Based on extensive assessments of the conservation and management programs of black rhinos in Namibia and elephants in Zimbabwe, the U.S. Fish and Wildlife Service (Service) has found that the import of two sport-hunted black rhinoceros trophies from Namibia will benefit conservation of the species, while the import of any elephant sport-hunted trophy from Zimbabwe will not. Under the Endangered Species Act, the Service authorizes imports for sport-hunted trophies of elephants and rhinos only when hunting in the country of origin is well-regulated, sustainable and benefits conservation of the species in question.
“United States citizens make up a disproportionately large share of foreign hunters who book trophy hunts in Africa,” said Service Director Dan Ashe. “That gives us a powerful tool to support countries that are managing wildlife populations in a sustainable manner and incentivize others to strengthen their conservation and management programs.”
The black rhino hunts associated with the imports of two sport-hunted trophies are consistent with the conservation strategy of Namibia, a country whose rhino population is steadily increasing, and will generate a combined total of $550,000 for wildlife conservation, anti-poaching efforts and community development programs in Namibia.
Namibia’s Black Rhinoceros Conservation Strategy concentrates on maximizing population growth rates through biological management and range expansion, with an overall goal of increasing Namibia’s black rhino population by at least five percent per year. Under this strategy,
Namibia’s black rhino population more than doubled between 2001 and 2012. Local communities are an integral part of this strategy and receive direct benefits from the presence of black rhinos, thereby providing a disincentive to poaching.
In North America, trophy game hunting has led to the restoration of the white-tailed deer, elk, moose and a number of other species. As the International Union for the Conservation of Nature and other international wildlife management and conservation organizations recognize, well-managed wildlife programs that include limited, sustainable sport hunting can and have provided significant long-term benefits to the populations of many species. By law, the Service cannot and will not allow trophies of certain protected species into the United States that were hunted in any nation whose conservation program fails to meet high standards for transparency, scientific management and effectiveness.
Annually, Namibia’s management plan for black rhinos allows the harvest of five males, a decision that has also been supported by the member countries of the Convention on International Trade in Endangered Species of Wild Fauna and Flora (CITES). Although these rhinos may still be physically capable of reproducing, they are presumed to be genetically well-represented in the population and their removal may provide the opportunity for younger, less dominant males to reproduce, leading to a possible population increase.
“The future of Africa’s wildlife is threatened by poaching and illegal wildlife trade, not responsible, scientifically managed sport hunting,” said Ashe. “We remain committed to combating heinous wildlife crimes while supporting activities that empower and encourage local communities to be a part of the solution.”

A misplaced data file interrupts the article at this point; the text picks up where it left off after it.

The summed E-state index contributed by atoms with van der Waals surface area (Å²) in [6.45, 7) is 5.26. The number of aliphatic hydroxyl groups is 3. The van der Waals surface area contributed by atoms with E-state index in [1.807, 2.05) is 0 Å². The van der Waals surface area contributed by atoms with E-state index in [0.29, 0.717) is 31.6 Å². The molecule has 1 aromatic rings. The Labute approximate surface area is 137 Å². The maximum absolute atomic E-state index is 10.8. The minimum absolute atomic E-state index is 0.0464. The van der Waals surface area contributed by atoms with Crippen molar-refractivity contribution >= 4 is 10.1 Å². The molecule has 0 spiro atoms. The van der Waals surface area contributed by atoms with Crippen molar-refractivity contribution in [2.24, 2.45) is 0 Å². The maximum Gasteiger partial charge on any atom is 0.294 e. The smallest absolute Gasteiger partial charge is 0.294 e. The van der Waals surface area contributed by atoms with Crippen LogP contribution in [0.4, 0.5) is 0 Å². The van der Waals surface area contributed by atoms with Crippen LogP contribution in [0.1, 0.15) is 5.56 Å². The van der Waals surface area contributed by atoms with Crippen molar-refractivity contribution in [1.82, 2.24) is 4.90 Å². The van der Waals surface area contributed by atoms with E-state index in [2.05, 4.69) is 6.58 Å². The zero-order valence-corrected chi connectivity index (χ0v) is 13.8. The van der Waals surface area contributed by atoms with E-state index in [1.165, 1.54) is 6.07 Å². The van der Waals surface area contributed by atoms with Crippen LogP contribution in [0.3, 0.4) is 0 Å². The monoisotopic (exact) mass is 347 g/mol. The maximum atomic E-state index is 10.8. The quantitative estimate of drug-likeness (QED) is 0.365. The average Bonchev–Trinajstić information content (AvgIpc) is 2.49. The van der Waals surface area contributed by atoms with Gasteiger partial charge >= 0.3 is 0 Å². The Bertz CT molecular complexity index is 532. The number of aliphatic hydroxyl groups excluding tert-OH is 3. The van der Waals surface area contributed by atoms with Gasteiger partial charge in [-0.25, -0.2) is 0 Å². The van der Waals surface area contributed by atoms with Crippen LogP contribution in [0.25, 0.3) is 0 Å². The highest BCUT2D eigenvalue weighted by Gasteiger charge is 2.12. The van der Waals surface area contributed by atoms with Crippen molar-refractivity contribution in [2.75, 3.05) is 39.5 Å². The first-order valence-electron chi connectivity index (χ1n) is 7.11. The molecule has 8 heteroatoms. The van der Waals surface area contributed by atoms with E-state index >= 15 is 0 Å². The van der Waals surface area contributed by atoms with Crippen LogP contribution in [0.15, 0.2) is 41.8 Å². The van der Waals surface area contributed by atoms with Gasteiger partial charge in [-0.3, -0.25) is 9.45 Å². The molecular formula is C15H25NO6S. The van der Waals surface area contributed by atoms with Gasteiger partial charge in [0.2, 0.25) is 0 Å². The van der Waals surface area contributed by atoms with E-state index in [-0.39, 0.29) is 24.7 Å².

In contrast to Namibia’s exemplary management and conservation program for black rhinos, Zimbabwe’s elephant management plan primarily consists of two outdated documents that lack information on their implementation and the progress made toward meeting stated goals and objectives. Although Zimbabwe has recently made strides in gathering data on its elephant population, it still does not have adequate information to establish scientifically defensible hunting quotas. For 2015, Zimbabwe has set its own export quota for elephant sport-hunted trophies at 500 individuals, but it’s unclear how that number was decided and if biological factors were taken into account.
Due to the inadequacy of information on Zimbabwe’s elephant management program, as well as lingering questions about law enforcement and the use of hunting revenues, a suspension on the import of elephant trophies from Zimbabwe has been in place for trophies taken on or after April 4, 2014. Today the Service announced this suspension extends into 2015 and indefinitely into the future. The Service could reconsider this suspension if information is received that documents that the situation in Zimbabwe meets the criteria established under the ESA.
During a 30-day public comment period on the import of two black rhino trophies hunted in Namibia, the Service received more than 15,000 individual comments and more than 135,000 petition signatures. The Service reviewed each of those comments for scientific or technical information to inform its decision and carefully considered the concerns and perspectives of commenters.
For more information on the decision to authorize the import of two sport-hunted black rhinoceros trophies hunted in Namibia, please refer to: http://www.fws.gov/international/permits/black-rhino-import-permit.html.
For more information on the decision to continue the suspension on the import of sport-hunted elephant trophies hunted in Zimbabwe, please refer to: http://www.fws.gov/international/pdf/questions-and-answers-suspension-of-elephant-sport-hunted-trophies.pdf.
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